Posts Tagged ‘AWARENESS’

PTSD uses thought and emotion to gain control



PTSD uses certain emotions to gain control, yes it’s part of the Thinker, our Ego.

Our Ego wants total control, even in a person with no history of abuse. We are easy targets when the Ego has PTSD as a weapon or when PTSD has the Ego to dominate. Pick your poison.

PTSD brings guilt to our core. Why should we ever feel guilty for being abused, yes it’s all irrational.

PTSD distorts time, memory and our sanity.

Fear of the unknown, what’s going to happen, when is the next tragedy for us, reverberates within traumas thoughts. We are always on guard, danger is close, we sense.

Trauma, PTSD, has created an alternate world that has no safety or wellbeing for us. We live in a world influenced by things out of our consciousness, PTSD.

We can get trapped inside our thoughts and feelings without realizing it. No one is going to understand.

That’s the other sad part about childhood abuse, none of your friends or enemies will ever know the hell we endure. They will feel helpless not being able to stop our suffering.

Then, there is the fear, the doom, the knowing that things have never turned out ok for us.

Our memories are like Swiss cheese. A child without abuse has a vivid memory of childhood.

We have spotty, violent nightmares, emotionally devastating snippets of abuse called memory.

Good memories are not accessible for me, my memories are of abusé, loss and betrayal. If I have good memories, I am not aware of them.

That’s sad, as I read it.

So looking back has nothing but suffering for me and probably you.

We carry all the fear and ways to escape our abuser into adulthood subconsciously.

Anyone who slightly resembles my fathers behavior, jolts my nervous system.

What do you carry with you?



Updated: Awareness: know your trauma Patterns

An example of what a functional MRI scan looks like. Brain activation is averaged across 20 PTSD patients compared to healthy controls in an emotion regulation task.



Yes, I am drawing a pattern out of only two episodes of trauma in my life.

Here are a few patterns I notice.

The obvious, my trauma buries itself quite deeply for decades.

This pattern allows trauma to have subconscious impact without anytime spent trying to heal.

My childhood abuse did not erupt until I was in my fifties.

Secondly, the first couple of months are extremely intense.

My nervous system is agitated and intrusive thoughts seem to come at a rate of a Gatling gun firing.

I see that my whole personality changes.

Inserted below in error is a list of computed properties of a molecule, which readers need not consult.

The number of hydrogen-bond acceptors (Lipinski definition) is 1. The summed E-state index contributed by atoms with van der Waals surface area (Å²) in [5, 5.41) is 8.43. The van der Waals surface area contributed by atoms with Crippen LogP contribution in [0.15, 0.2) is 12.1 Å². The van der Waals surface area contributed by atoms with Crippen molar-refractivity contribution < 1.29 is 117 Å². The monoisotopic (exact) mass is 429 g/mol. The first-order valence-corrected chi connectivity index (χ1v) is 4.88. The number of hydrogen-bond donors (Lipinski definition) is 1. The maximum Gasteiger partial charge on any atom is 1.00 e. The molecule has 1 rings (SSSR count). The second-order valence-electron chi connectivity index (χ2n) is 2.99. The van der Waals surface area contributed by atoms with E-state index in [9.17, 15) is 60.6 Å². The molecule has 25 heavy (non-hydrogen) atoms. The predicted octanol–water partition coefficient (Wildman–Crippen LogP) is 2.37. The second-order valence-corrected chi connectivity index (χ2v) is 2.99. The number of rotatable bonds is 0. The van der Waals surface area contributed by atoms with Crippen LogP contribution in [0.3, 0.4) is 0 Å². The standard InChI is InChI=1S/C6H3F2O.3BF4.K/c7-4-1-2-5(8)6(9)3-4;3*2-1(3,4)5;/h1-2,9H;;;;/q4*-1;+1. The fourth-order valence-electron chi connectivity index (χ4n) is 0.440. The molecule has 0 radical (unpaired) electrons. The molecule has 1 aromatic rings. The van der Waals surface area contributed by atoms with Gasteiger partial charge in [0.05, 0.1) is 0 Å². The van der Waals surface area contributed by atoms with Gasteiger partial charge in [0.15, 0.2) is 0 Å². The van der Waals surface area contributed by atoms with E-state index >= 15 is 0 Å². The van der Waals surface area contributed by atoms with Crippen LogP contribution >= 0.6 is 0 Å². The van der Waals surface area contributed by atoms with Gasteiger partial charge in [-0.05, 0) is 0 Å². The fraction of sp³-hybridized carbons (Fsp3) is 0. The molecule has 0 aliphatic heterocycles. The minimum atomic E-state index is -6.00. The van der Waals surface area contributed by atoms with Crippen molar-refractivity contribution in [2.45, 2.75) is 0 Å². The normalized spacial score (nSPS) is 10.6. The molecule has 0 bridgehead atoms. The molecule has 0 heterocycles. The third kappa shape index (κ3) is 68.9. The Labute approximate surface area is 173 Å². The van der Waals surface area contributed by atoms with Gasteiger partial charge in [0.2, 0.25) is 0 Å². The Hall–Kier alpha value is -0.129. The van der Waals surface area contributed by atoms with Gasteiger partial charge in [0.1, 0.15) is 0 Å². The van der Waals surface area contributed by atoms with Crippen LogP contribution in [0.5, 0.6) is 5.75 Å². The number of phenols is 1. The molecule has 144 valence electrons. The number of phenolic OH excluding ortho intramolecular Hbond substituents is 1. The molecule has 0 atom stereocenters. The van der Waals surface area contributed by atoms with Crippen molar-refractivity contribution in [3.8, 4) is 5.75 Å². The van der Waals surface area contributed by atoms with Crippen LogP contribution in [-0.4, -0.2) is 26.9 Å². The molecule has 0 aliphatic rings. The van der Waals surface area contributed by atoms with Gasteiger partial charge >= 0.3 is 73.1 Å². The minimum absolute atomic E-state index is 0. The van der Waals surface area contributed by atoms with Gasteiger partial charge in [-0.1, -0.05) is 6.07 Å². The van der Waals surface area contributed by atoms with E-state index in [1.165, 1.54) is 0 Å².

One of my symptoms brings the feeling of imminent danger to my being.

It is irrational and very confusing.

Imminent danger for me is not physical, I fear the annihilating of my ego, emotional death in a sense.

I am intense, consumed and out of my gourd for a couple months.

You have witnessed this in my recent posts.

I sound and act like a victim, hopeless, helpless, it is embarrassing but sharing will help others push through their humiliating thoughts.

At my lowest, agoraphobic, hiding in my dark garage during the day, I thought something was going to come through the tile roof and do something worse than death.

Look how abstract that fear is. I have no idea what is coming through the roof, man, animal or alien.

My danger does not need a gender or even an origin but it is what I fear most, the unknown.

PTSD has that unknown quality about it.

The tragic memory is incomplete at the time trauma happens.

If it happened in childhood, the brain has not fully developed, storing an incomplete, distorted memory.

Somewhere in our background we need that skill that does not give up when all Common sense says it is the prudent choice.

At my lowest, Agoraphobic, contemplating suicide, a moment of clarity and strength surfaced for me.

From somewhere deep inside my head, the words, my abuser, my dad wins if I give up.

That may seem a feeble judgment by some, but every fiber in my body would not allow him to win.

In a crazy moment of crisis, I accepted my suffering, decided I would rather sit and suffer than let my dad win.

I did not realize this was a pivotal moment on my healing journey, inside my ego, that inner voice knew I would never give up.

Healing from PTSD is a war zone, expect the turmoil as part of the journey.

Ironically, surviving my fathers abuse developed the traits that helped me heal.

We have to fight for our wellbeing, fight the demons our childhoods created.







Childhood abuse is much more insidious because the mind was not developed fully when we were abused.

Abuse will always be part of our life, maybe a dominant factor.